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Catechism on cloning
Transcript of Catechism on cloning
The Catholic Church is in opposition of cloning.
Catechism of the Catholic Church
The dignity of the human person is rooted in his creation in the image and likeness of God. - (article 1) 1700
The Magisterium of the Church
Pope John XXII
Pope John Paul II
From man in regard to his fellow man I will demand an accounting for human life. - Genesis 9:5
You formed my inmost being; you knit me in my mother's womb. I praise you, so wonderfully you made me; wonderful are your works! My very self you knew; my bones were not hidden from you, When I was being made in secret, fashioned as in the depths of the earth. Your eyes foresaw my actions; in your book all are written down; my days were shaped, before one came to be. - Psalms 139:13-16
The Lord called me from birth, from my mother's womb he gave me my name. . . . And I am made glorious in the sight of the Lord... - Isaiah 49:1-5
Respect for laws inscribed in creation and the relations which derive from the nature of things is a principle of wisdom and a foundation for morality. - 354
Man is the summit of the Creator's work, as the inspired account expresses by clearly distinguishing the creation of man from that of the other creatures. - 343
Without the Creator the creature would disappear ... But when God is forgotten the creature itself grows unintelligible". (Pastoral Constitution on the Church in the Modern World Gaudium et Spes, 36)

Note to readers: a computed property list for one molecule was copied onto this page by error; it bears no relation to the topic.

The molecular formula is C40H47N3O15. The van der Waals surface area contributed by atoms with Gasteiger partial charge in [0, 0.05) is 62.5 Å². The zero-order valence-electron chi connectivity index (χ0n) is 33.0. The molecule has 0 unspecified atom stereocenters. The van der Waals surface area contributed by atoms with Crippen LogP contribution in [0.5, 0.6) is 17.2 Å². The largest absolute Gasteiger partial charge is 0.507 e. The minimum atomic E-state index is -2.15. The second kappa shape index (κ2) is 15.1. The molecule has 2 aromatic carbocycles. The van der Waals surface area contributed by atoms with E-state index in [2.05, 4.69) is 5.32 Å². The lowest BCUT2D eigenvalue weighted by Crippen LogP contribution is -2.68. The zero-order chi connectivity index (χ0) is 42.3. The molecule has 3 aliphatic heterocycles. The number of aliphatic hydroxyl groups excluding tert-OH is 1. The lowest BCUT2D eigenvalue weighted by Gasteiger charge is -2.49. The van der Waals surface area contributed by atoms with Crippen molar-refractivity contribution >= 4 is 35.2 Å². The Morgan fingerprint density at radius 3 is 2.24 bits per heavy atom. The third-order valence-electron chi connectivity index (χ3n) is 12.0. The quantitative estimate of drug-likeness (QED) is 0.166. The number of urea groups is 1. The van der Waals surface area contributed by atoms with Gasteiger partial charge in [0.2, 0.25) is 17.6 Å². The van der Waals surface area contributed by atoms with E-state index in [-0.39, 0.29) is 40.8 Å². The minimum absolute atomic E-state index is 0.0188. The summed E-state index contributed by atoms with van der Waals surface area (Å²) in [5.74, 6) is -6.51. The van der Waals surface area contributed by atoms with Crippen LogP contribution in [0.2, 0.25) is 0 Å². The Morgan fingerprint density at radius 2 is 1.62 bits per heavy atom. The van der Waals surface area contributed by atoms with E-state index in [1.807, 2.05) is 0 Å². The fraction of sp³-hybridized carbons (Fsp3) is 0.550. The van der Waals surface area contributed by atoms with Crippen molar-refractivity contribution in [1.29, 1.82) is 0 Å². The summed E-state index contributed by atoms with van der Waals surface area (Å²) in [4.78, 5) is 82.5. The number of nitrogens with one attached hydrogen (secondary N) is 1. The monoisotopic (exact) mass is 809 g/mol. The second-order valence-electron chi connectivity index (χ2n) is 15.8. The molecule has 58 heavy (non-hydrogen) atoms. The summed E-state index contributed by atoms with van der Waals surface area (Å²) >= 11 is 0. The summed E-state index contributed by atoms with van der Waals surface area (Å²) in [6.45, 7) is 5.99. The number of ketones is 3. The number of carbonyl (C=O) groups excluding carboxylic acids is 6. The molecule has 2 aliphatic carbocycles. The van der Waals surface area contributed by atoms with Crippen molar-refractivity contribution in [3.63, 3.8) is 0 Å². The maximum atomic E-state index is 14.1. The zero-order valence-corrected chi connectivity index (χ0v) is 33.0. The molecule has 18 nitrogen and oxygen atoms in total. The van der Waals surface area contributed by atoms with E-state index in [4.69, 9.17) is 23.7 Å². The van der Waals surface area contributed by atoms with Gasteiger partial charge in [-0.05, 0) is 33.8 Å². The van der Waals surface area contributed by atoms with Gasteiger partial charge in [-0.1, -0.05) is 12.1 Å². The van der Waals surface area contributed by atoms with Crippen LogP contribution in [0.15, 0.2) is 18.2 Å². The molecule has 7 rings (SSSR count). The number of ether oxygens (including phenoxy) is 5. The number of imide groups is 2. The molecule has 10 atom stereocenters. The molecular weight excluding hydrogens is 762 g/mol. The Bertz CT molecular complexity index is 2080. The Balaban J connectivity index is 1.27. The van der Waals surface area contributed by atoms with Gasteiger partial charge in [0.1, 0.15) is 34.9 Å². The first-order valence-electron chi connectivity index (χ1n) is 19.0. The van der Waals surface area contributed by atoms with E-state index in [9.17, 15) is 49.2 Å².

Whatever violates the integrity of the human person, whatever insults human dignity, they are a supreme dishonor to the Creator. - (Pastoral Constitution on the Church in the Modern World Gaudium et Spes, 27)
This stance is supported by scripture, Catechism, the Magisterium of the Church, and by several popes.
"The transmission of human life is entrusted by nature to a personal and conscious act and as such is subject to the all-holy laws of God: immutable and inviolable laws which must be recognized and observed"(Encyclical Mater et Magistra).
The various techniques of artificial reproduction, which would seem to be at the service of life and which are frequently used with this intention, actually open the door to new threats against life. Apart from the fact that they are morally unacceptable, since they separate procreation from the fully human context of the conjugal act, 14 these techniques have a high rate of failure: not just failure in relation to fertilization but with regard to the subsequent development of the embryo, which is exposed to the risk of death, generally within a very short space of time. Furthermore, the number of embryos produced is often greater than that needed for implantation in the woman's womb, and these so-called "spare embryos" are then destroyed or used for research which, under the pretext of scientific or medical progress, in fact reduces human life to the level of simple "biological material" to be freely disposed of. (1995 encyclical letter of Pope John Paul II The Gospel of Life 14)